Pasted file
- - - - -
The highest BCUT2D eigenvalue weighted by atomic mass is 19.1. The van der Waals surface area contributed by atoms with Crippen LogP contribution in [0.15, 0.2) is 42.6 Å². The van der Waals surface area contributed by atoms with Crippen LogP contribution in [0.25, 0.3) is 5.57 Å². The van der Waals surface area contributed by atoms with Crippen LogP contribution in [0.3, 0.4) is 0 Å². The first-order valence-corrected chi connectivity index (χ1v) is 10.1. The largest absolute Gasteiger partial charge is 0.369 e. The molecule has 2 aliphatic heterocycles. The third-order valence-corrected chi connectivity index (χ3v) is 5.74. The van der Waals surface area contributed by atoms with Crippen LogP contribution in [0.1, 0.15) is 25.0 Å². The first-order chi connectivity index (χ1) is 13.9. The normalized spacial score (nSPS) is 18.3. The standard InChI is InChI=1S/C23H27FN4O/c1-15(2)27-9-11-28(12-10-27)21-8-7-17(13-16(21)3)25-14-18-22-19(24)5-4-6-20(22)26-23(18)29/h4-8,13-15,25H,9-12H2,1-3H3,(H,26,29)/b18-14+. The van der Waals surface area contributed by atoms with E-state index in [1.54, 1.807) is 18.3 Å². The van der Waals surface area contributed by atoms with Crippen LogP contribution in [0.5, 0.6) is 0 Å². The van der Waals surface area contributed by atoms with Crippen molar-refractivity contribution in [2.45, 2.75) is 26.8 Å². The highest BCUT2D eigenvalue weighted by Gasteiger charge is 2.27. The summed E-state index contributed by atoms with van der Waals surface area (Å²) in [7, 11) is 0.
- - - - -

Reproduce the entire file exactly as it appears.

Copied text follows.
The highest BCUT2D eigenvalue weighted by atomic mass is 19.1. The van der Waals surface area contributed by atoms with Crippen LogP contribution in [0.15, 0.2) is 42.6 Å². The van der Waals surface area contributed by atoms with Crippen LogP contribution in [0.25, 0.3) is 5.57 Å². The van der Waals surface area contributed by atoms with Crippen LogP contribution in [0.3, 0.4) is 0 Å². The first-order valence-corrected chi connectivity index (χ1v) is 10.1. The largest absolute Gasteiger partial charge is 0.369 e. The molecule has 2 aliphatic heterocycles. The third-order valence-corrected chi connectivity index (χ3v) is 5.74. The van der Waals surface area contributed by atoms with Crippen LogP contribution in [0.1, 0.15) is 25.0 Å². The first-order chi connectivity index (χ1) is 13.9. The normalized spacial score (nSPS) is 18.3. The standard InChI is InChI=1S/C23H27FN4O/c1-15(2)27-9-11-28(12-10-27)21-8-7-17(13-16(21)3)25-14-18-22-19(24)5-4-6-20(22)26-23(18)29/h4-8,13-15,25H,9-12H2,1-3H3,(H,26,29)/b18-14+. The van der Waals surface area contributed by atoms with E-state index in [1.54, 1.807) is 18.3 Å². The van der Waals surface area contributed by atoms with Crippen LogP contribution in [0.5, 0.6) is 0 Å². The van der Waals surface area contributed by atoms with Crippen molar-refractivity contribution in [2.45, 2.75) is 26.8 Å². The highest BCUT2D eigenvalue weighted by Gasteiger charge is 2.27. The summed E-state index contributed by atoms with van der Waals surface area (Å²) in [7, 11) is 0.